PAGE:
South Dakota ranchers show strength after October blizzard - KSFY News - Sioux Falls, SD News, Weather, Sports

South Dakota ranchers show strength after October blizzard

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The big, white, puffy clouds will deceive you. The quiet rustle of grass while cattle graze will too. This spring day was much like last October 3rd.

"The weather was nice. Beautiful afternoon. But, when you really started knowing that things we're going to go to heck is when the phone came with this alert. I'd never heard that alarm sound on the phone, about three o'clock," said rancher Dan Piroutek.

Piroutek has been ranching his family's homestead outside of Milesville, 35 miles north of Philip, for nearly four decades. Starting the morning of Friday, October 4th until the evening of October 5th Piroutek saw driving rain, whipping winds, and three feet of snow.

"What it really did is expose the vulnerability that things like this can happen."

South dakota's state veterinarian estimates more than 43,000 cattle, horses, and sheep were killed in the blizzard. At the time, many of the animals were still grazing in summer pastures and hadn't grown their winter coats.

"For many families (it was) the final week of calves on grass before they were going to bring them in and send them to market. That was the year's work that was not able to pay out for those families," said Deputy Secretary of Agriculture Trudy Wastweet. "It took calves. It took cows. That has several years of impact when the cows are lost."

Said Piroutek, "People were hurt in different ways, not just economically but emotionally. I don't really hear many stories about how people are trusted with the lives of their livestock. They felt like things got out of their control. It was almost like a personal loss or a human loss when they lose their cattle like that."

Because of their lifestyle and their livelihood, ranchers are fiercely independent. The October blizzard proved that people need each other and a sense of community. The sale barn in Belle Fourche has become that.

"Look around today, a nice sunshiny day and people are getting through calving and are actually prepared to come to town and see their neighbors," said the owner of the Belle Fourche sale barn Thor Roseth.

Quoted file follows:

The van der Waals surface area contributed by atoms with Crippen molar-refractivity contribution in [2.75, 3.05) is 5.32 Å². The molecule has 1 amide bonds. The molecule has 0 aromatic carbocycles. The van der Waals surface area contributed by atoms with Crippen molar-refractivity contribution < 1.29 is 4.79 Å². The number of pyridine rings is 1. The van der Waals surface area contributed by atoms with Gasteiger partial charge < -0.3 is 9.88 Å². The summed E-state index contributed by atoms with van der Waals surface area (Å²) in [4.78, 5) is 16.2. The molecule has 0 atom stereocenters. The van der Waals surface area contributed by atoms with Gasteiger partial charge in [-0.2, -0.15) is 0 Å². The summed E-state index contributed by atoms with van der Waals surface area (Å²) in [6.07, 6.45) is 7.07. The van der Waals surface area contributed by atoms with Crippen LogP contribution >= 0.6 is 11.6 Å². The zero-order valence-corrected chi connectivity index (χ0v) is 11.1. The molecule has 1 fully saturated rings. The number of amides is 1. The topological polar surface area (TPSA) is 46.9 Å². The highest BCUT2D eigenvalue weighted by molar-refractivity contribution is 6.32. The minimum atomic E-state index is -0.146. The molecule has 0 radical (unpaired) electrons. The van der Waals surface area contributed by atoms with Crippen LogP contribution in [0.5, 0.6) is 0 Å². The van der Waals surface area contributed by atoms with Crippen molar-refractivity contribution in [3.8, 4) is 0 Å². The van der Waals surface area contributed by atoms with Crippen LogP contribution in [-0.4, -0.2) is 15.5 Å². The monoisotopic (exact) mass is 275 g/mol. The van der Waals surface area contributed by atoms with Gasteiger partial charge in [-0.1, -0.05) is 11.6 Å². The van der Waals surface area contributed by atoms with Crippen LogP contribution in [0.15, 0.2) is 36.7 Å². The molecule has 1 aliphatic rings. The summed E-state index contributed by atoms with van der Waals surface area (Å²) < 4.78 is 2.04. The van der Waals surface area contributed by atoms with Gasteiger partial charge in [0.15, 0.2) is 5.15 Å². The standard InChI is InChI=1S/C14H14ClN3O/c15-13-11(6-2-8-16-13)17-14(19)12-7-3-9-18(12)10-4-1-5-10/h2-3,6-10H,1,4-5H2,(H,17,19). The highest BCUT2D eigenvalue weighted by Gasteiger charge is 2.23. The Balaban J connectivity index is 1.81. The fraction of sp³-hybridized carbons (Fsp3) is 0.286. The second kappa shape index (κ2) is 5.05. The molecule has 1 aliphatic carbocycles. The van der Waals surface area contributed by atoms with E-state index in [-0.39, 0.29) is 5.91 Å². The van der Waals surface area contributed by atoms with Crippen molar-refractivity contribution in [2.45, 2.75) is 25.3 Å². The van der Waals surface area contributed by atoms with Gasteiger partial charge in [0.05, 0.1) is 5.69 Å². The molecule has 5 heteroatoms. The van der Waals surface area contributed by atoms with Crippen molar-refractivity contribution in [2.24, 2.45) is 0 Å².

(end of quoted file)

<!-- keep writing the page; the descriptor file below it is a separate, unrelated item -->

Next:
The familiar sounds of a sale barn mean life is returning to normal in West River.

With the help of the state's Livestock Indemnity Program, the Rancher Relief Fund, and federal disaster aid some of these ranchers have been able to start replacing their herds.

"I called all of our state senators and representatives. I did not get to personally talk to them, but I did talk to their representatives. I did say that if there was anybody that ever deserved the disaster money, it's these people up here and it does look like it's going to arrive," said Piroutek.

Added Roseth, "We've got producers in this area that have checks in hand or have cashed the checks already. It is being dispersed, and they're doing a really good job of getting that money out there."

The state's Department of Agriculture says most ranchers should receive disaster assistance funds within four to six weeks.

As each day passes, life gets a little bit closer to normal for these ranchers. Another calving season brings hope and prosperity. But, these men and women will never forget the early blizzard of 2013.

"The October blizzard really is a life-changing event for many families," said Wastweet.

"But, we do face disasters in our life. Every day there's disaster that happens," said Piroutek. "The thing different here is that it was these people, and it was right in front of them. It's something they do not want to have to go through again."

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